The Life Is Strange: True Colors - Wavelengths DLC Is A Worthy Encore
I can’t help but be drawn to Steph Gingrich. Like many fans, I loved her when she first appeared in Life is Strange: Before the Storm as a passionate dungeon master and gifted artist. Chloe Price might have said it best in her journal when she wrote that she couldn’t tell if Steph was the coolest or nerdiest person in Blackwell. That’s part of Steph’s charm and appeal; she completely indulges in her interests without caring what other people think.
When Deck Nine brought Steph back for True Colors, she reached a new level of awesome, still completely throwing herself into roleplaying, but also pursuing her passion for music by working in the record shop and DJing for Haven Springs’ local radio station. The new Wavelengths DLC serves as a True Colors prequel to bridge the gap between Steph moving to Haven Springs after the events of the original Life is Strange and Alex Chen’s arrival in the small Colorado town. Deck Nine once again excels with witty and relatable writing, while finding intriguing ways to involve the players in Steph’s story that do justice to her personality and interests.
Wavelengths has you living out days in Steph’s life over the course of four seasons, seeing her settle into her new life and grow as a person as she confronts her past and future. The DLC takes place a year before Alex shows up in Haven Springs and puts you right in the DJ booth as Steph begins her job as a host for the local radio station. You perform the basic functions of the gig, such as picking the music, reading advertisements, and answering phone calls for song requests and advice. You also have some downtime to get Steph’s dating profile activated and swipe for matches to resurrect her love life.
Having to perform Steph’s job day-in and day-out has its advantages and disadvantages. Running a DJ booth is exciting at first; I was constantly queuing different records to spin, and I enjoyed that dialogue options let me add flavor to how Steph read the on-air ads, but the tedium of the job soon sets in. I stopped queuing up a unique playlist, and the gig started to feel like I was just going through the motions of completing an annoying checklist of tasks from my employer. Part of this is no doubt the point. It showcases Steph getting into a comfortable rhythm with the job, going from a fumbling rookie to a calm and collected pro, and it makes sense for the future decisions she makes. However, the lack of variety in her day-to-day life didn't keep me engaged, and I longed for a few more surprises along the way.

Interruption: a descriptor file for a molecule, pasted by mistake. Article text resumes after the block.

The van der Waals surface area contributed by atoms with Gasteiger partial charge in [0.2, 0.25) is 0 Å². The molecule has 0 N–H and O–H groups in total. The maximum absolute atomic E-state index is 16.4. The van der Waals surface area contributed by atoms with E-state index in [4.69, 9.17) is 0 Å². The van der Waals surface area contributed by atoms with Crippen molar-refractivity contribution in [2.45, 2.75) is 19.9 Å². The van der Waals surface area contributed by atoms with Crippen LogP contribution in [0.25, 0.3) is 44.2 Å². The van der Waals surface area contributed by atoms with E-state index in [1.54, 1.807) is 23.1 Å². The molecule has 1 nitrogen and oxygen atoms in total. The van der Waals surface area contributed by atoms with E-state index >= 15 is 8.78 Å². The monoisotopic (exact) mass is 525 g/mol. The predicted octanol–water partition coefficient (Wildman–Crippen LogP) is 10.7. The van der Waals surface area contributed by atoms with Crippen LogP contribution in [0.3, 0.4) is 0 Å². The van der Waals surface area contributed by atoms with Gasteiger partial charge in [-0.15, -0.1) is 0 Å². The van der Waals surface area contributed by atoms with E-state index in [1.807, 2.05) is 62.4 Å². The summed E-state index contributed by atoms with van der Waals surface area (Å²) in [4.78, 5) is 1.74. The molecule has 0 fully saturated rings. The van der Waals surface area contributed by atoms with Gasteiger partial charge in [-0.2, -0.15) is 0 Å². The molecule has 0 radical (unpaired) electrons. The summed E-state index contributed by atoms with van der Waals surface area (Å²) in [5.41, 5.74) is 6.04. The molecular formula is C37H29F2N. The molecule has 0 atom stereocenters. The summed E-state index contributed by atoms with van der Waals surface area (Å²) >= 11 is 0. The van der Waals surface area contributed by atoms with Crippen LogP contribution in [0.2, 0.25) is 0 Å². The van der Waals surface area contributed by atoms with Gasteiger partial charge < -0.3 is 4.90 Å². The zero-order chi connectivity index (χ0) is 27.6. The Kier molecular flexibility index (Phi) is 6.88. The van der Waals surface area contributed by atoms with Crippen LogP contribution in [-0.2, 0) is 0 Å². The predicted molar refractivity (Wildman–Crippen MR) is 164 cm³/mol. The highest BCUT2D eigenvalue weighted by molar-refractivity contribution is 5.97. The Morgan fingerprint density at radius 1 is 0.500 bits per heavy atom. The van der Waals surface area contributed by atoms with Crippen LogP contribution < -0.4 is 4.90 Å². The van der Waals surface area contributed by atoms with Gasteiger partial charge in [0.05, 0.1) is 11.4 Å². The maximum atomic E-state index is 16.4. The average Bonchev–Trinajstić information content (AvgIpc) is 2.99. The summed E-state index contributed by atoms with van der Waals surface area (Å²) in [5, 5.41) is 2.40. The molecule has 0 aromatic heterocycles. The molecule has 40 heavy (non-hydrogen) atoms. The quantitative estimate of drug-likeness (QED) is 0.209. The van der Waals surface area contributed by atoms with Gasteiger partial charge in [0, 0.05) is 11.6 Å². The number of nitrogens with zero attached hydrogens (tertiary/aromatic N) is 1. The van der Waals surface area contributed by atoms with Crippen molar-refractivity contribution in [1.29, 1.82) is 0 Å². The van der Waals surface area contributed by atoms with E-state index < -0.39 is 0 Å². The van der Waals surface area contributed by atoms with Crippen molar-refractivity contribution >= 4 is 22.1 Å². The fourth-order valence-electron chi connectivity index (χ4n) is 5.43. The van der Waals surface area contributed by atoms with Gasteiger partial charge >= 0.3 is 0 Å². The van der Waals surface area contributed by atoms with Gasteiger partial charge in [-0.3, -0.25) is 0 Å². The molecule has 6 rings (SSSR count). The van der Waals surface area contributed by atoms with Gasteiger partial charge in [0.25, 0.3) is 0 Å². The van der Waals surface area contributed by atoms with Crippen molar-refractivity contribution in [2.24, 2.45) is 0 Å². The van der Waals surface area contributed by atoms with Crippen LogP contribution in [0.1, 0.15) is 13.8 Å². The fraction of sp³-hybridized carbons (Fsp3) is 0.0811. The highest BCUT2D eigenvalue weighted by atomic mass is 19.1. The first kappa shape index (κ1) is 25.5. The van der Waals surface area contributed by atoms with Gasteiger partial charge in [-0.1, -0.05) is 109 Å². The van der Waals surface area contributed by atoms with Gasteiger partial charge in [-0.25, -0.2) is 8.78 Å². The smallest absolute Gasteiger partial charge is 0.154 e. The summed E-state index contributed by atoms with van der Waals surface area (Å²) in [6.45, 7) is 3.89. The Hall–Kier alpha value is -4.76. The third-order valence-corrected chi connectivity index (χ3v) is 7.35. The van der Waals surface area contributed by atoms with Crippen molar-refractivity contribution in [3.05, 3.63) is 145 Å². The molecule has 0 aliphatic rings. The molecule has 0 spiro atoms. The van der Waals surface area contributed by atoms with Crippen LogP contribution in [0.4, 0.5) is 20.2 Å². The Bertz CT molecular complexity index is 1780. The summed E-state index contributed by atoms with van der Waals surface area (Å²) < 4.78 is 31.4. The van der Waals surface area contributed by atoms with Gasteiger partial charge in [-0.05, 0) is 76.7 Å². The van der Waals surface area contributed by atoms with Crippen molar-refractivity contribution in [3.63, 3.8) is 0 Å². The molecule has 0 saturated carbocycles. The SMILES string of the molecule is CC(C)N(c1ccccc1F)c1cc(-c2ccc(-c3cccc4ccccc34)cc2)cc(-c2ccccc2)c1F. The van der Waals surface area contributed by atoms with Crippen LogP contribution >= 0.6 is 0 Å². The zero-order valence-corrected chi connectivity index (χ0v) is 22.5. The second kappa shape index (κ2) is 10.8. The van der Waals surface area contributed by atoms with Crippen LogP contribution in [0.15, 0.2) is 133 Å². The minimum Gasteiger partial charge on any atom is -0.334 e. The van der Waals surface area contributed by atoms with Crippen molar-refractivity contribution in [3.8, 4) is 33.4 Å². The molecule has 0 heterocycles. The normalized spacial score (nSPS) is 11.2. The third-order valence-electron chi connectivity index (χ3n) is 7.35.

That being said, controlling Steph’s dating profile was a nice reprieve from some of her DJ tasks, and I thought it was a clever way to implement player choice into the experience. Sometimes reading text convos can feel like a slog, but Deck Nine makes these interactions engaging and memorable, thanks to some humor and all-too-real dating app fiascos. For instance, at one point, I realized I was talking to a bot. A few other times, I didn’t hit it off with someone and discovered I had been ghosted. These exchanges represent the awkwardness of dating apps, while also showcasing the unexpected connections people can make through them. I won’t spoil where some of my relationships went, but I found it refreshing how the writers explored common dating issues like miscommunication, while also representing more personal struggles such as identity and mental health.
Those looking for more callbacks and connections to previous Life is Strange entries will find a great deal more here than they did in True Colors. I do recommend being familiar with Before the Storm and the original Life is Strange before playing this DLC. Steph has a connection to Arcadia Bay with Chloe and Rachel Amber, which isn’t ignored in Wavelengths. A great deal of the experience touches on Steph coming to terms with what happened in her hometown, and it’s done in a way that feels very true to a young person facing their first big tragedy and realizing the fragility of life.
What’s most admirable about Wavelengths is how it stays true to the character of Steph and finds cool ways to represent hobbies, personality, and identity into the experience. For instance, you decide how to craft a song she’s writing, from the instruments to the tone of the break. The story also discusses her life as a queer woman, such as having her reflect on her memories of Pride through the years and how she feels isolated in a small town that lacks a diverse community. I enjoyed hearing her perspective and learning how she’s grown to become the more confident person she is in True Colors.
Wavelengths does a lot well to make an already great character even more intriguing. It touches on Steph’s past and where she’s headed, giving me a new appreciation for the role she plays in Alex’s journey. I felt it was a great encore to True Colors, capturing a similar cleverness and depth. This DLC is worth the return trip to Haven Springs, especially to see things from Steph’s perspective. There’s a reason so many people have latched onto her as a character, and Wavelengths only further proves why she’s so captivating.
Wavelengths is now available for PS5, PS4, Xbox Series X/S, Xbox One, Google Stadia, and PC.